As a result of his teaching experience at The Free School, Devienne wrote a method for the one-keyed flute that was published in 1794. This well-known method contains information on flute techniques and performance practice as well as a series of flute duets of progressive difficulty. When the Paris Conservatoire was established the following year, Devienne was appointed one of its nine elected administrators and Professor of Flute (First Class) with an annual salary of 5000 livres. After 1795 three more of his operas were staged and he occupied himself with his duties in the Théâtre Feydeau orchestra and at the Conservatoire. Devienne seems to have been an excellent teacher and five of his students won prizes at the Conservatoire between 1797 and 1801, and one, Joseph Guillou, was later appointed Professor of Flute.

The Théâtre Feydeau closed its doors on 12th April 1801, and the following September its orchestra merged with that of the Théâtre Favart to form the new Opéra-Comique orchestra. Devienne’s involvement with the new orchestra is uncertain and it is possible that his declining health prevented him from working. In May 1803 he entered Charenton, a Parisian home for the mentally ill, where he died the following September after a long illness. The obituary in the Courrier des Spectacles of 9th September 1803 was written by Devienne’s sixteen-year-old student “Guion fils”:

Citizen François Devienne died the eighteenth of this month in the house of Charenton, where he had been for four months under the care of the people of that art, who, in spite of all their efforts, were not able to cure him from a mental derangement which had degenerated into true madness, caused by the various sorrows which he had experienced during the Revolution…

At the age of ten years he composed a Mass which was played by the musicians of the Royal Gravatte, where he then was, which foretold of his natural disposition for the art of music… Death comes to carry him away at the age of forty-three; he takes with him the esteem and the regrets of the artists and his friends. He leaves in grief a wife and five children, of whom four are of tender years.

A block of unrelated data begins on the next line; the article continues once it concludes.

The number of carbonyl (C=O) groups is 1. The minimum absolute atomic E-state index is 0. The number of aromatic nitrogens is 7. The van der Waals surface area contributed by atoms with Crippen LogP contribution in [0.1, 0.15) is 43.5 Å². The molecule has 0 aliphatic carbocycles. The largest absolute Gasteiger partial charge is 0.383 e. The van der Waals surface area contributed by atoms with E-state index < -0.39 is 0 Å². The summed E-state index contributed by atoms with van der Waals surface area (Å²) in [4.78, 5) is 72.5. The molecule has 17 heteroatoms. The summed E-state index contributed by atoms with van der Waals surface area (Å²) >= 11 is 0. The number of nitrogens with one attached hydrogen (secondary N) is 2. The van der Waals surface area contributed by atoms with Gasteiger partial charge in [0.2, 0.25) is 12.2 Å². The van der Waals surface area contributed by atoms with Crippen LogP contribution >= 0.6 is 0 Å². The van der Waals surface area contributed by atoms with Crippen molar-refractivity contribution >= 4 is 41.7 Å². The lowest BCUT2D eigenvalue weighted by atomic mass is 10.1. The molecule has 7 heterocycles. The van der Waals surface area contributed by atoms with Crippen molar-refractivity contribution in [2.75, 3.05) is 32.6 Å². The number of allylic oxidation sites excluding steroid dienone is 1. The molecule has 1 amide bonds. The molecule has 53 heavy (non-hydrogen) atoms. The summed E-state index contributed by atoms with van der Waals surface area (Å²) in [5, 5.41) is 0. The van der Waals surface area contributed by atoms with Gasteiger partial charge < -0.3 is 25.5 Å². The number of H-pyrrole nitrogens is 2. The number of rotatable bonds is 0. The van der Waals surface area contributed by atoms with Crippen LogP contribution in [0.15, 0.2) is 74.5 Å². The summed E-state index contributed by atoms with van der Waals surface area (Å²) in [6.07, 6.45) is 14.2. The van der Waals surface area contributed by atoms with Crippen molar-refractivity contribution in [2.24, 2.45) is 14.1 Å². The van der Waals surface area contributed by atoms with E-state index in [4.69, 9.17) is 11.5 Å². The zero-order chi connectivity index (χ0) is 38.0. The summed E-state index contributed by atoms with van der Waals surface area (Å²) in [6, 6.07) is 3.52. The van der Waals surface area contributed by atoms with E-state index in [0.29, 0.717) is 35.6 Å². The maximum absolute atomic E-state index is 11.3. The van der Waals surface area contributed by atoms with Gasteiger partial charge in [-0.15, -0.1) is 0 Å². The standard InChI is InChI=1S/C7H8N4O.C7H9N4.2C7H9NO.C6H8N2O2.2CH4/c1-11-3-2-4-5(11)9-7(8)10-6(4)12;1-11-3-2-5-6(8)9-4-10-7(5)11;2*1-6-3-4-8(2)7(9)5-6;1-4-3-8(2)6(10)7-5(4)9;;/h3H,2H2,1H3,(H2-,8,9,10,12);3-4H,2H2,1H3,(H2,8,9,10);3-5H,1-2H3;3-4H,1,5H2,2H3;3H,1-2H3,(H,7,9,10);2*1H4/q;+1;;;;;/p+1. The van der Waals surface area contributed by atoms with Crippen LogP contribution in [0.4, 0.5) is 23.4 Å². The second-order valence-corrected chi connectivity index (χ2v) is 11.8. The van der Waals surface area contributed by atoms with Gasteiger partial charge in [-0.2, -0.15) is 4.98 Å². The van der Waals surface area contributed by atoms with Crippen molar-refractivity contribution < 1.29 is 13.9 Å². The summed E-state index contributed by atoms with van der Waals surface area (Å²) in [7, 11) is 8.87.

The government has already placed one at the Lycée de Bruxelles: one hopes that it will not forget the others in the repayment of his services.

Guillon fils
Student of Devienne at the Conservatory of Music

Devienne’s thirteen extant flute concertos fall into three broad groupings. The first three works were probably composed in their order of publication: Concerto No. 1 in D (1782), Concerto No. 2 in D (1783) and Concerto No. 3 in G (1784). The dating of the Fourth Concerto is uncertain, but from its more sophisticated style it was probably composed in the late 1780s. Concertos Nos. 5–9 were published between 1787 and 1794, but the two-movement form and limited handling of the orchestra in Concerto No. 5 suggest that this work dates from the first half of the 1780s. Concertos Nos. 10–13 were published around the time of Devienne’s death and appear to have been composed over a period of several years. Concertos Nos. 10 and 13 are among his finest works and share many stylistic and structural characteristics with Concertos Nos. 6 and 9. Flute Concertos Nos. 11 and 12, however, are weaker in nearly every respect, leading Montgomery to propose that they may have been written after the onset of Devienne’s mental illness which quickly impaired his ability to compose.